Inspired by the icy allure of the landscape, the rejuvenating hot springs, the majestic fjords, and the surreal dance of the northern lights, more and more tourists are heading over to Iceland. So many in fact, that it is estimated that in 2016, there were more American tourists who visited the country than there are people living in it.
But what makes Iceland so alluring can also make it dangerous. Looking for unique adventure opportunities, many tourists have fallen prey to the country’s unpredictable nature and met a tragic death.
Of course, dying while abroad is probably every traveler’s biggest fear, no matter the destination. It turns out, however, that there are places you really don’t want to die in. And Iceland is one of them. Why the discrimination against the beautiful island? Its funeral practices can sometimes make the difficult process of transporting a body even more complicated.
Traditional Viking funerals consisted of cremating the deceased in a funeral pyre. As of 1,000 AD, when the country officially converted to Christianity, burials became more and more common.
Today, funeral and burial practices usually follow the traditions of the National Church of Iceland, the country’s predominant denomination. These traditions include the kistulagninar, a small wake attended only by the closest family members and friends; the burial of the body or, if cremated, of the urn where ashes are contained; and, the posting of an obituary in a newspaper. There is also the tradition of not embalming the body—a practice that has proven to be quite inconvenient for foreign families that face the tragedy of losing a loved one in Iceland.
The Disposition of Remains Report: Iceland provided by the United States Embassy warns American nationals that “embalming is not performed in Iceland so decisions about disposition of remains must be made quickly.” The maximum period before burial is eight days, so family members have a week to make all the arrangements pertaining to the treatment and shipping of the body and fill out all the necessary paperwork, often from abroad. Under special circumstances, like the need for an autopsy, this period can be delayed, but getting permission may prove difficult and requires even more paperwork.
In countries like the United States, Canada, and New Zealand, embalming is used in almost all burials, usually to preserve the body long enough for wakes and visits. According to Magnus Magnusson of Útfararstrofa Kirkjugardanna, a funeral home in Reykjavik, embalming is almost never done in Iceland— it is simply not necessary.
“We don’t have a hot climate here and we don’t have much humidity,” he says. “When someone dies, it’s usually not long before they are in the morgue and in the cooler, so there’s just no need for embalming.”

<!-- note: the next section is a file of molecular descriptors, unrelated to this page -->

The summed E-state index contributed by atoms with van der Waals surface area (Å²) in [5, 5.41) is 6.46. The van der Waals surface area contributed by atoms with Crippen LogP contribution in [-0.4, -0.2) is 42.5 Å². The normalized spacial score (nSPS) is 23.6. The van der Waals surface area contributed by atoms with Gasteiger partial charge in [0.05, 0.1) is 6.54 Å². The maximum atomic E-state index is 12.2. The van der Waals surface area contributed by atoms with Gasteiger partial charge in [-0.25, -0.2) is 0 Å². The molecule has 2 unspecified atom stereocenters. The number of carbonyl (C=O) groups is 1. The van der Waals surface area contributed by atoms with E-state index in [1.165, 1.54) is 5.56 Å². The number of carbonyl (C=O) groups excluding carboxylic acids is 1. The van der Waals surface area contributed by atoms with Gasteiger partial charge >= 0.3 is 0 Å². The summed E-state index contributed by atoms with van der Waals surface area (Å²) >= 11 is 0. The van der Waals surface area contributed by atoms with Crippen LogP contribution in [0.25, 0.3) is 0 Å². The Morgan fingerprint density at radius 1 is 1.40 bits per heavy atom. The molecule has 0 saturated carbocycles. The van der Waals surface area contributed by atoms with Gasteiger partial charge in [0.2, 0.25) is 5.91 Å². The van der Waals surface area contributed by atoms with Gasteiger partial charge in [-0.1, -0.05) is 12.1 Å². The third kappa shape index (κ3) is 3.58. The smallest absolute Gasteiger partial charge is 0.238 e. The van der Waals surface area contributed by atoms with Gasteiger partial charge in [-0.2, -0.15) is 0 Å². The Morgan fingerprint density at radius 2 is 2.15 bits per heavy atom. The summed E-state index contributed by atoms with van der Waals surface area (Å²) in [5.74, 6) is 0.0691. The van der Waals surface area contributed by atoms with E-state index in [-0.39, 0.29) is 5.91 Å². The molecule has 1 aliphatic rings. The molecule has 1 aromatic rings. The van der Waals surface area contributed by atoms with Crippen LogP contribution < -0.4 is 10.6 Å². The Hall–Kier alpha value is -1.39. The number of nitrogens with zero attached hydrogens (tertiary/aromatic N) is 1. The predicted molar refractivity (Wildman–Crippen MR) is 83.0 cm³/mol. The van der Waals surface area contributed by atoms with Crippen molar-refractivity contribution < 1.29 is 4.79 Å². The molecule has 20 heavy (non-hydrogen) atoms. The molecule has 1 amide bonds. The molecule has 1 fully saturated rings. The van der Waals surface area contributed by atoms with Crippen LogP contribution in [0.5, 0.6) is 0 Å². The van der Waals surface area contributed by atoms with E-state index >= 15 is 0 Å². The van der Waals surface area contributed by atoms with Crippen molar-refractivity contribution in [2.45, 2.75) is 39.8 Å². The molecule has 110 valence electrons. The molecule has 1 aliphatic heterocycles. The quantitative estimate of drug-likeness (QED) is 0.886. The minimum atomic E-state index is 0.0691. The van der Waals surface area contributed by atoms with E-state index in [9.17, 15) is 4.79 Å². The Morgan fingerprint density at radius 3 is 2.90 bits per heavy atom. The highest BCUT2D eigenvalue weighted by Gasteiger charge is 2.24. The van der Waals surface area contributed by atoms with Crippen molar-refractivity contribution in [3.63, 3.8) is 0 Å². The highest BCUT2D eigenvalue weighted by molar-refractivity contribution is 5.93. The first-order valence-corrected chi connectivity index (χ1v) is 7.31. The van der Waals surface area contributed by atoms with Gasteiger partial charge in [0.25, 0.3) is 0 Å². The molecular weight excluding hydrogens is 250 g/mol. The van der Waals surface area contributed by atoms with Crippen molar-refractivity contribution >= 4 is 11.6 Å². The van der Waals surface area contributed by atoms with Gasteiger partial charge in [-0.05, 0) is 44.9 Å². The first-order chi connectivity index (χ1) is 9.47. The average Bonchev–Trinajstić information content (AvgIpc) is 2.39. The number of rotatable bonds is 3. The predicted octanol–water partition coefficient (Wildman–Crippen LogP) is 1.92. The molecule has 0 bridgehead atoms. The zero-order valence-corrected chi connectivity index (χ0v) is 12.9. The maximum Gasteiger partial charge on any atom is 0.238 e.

It’s also just not the way things are done in Iceland, which is a country in which traditions hold firm. In Burial Practice in Contemporary Iceland: Tradition and Conflict, Silke Schurack argues that the “tendency to hold on to traditions for the sake of these traditions […] may play some role in the cause for the lack of alternative burial options.” She explains that funeral procedures in Iceland are very strict, and often include requirements that are unnecessary, and even impractical. For example, family members are required by law to buy a casket for cremation. These caskets are usually very expensive and simply burned along with the body. Urns are required to be buried and those wishing to bury the urn in their backyards or to scatter the ashes may do so only with special permission.
There seems to be little reason for these strict rules other than the fact that it is tradition. As Schurack claims, Iceland’s mostly homogenous population and its long history of fighting for independence have created a culture in which keeping traditions alive is of utmost importance, “especially in matters touching such ‘traditional’ issues as burial culture.”
This doesn’t mean, however, that Icelandic people are completely unwilling to perform embalming, it’s more about knowing who to speak to. Magnusson says that if a foreigner or even a national wishes to be embalmed, it is definitely possible to do so. It’s just that, unlike in countries where embalming is common, the hospital and not the funeral homes perform the procedure. This is why foreigners who are used to handling the procedure with morticians can sometimes be left confused and in despair.
So what can foreigners do if tragedy befalls a relative while they’re in Iceland? Act quickly, talk to the hospital about embalming the body, and contact a funeral home as soon as possible. As a U.S. Embassy spokesperson stated, morticians are really the best people to talk to for any questions and concerns that don’t pertain particularly to the law.
Update, 12/19: The story originally stated that embalming was common in most western countries. It has been updated for accuracy, as many European countries do not practice it. We regret the error.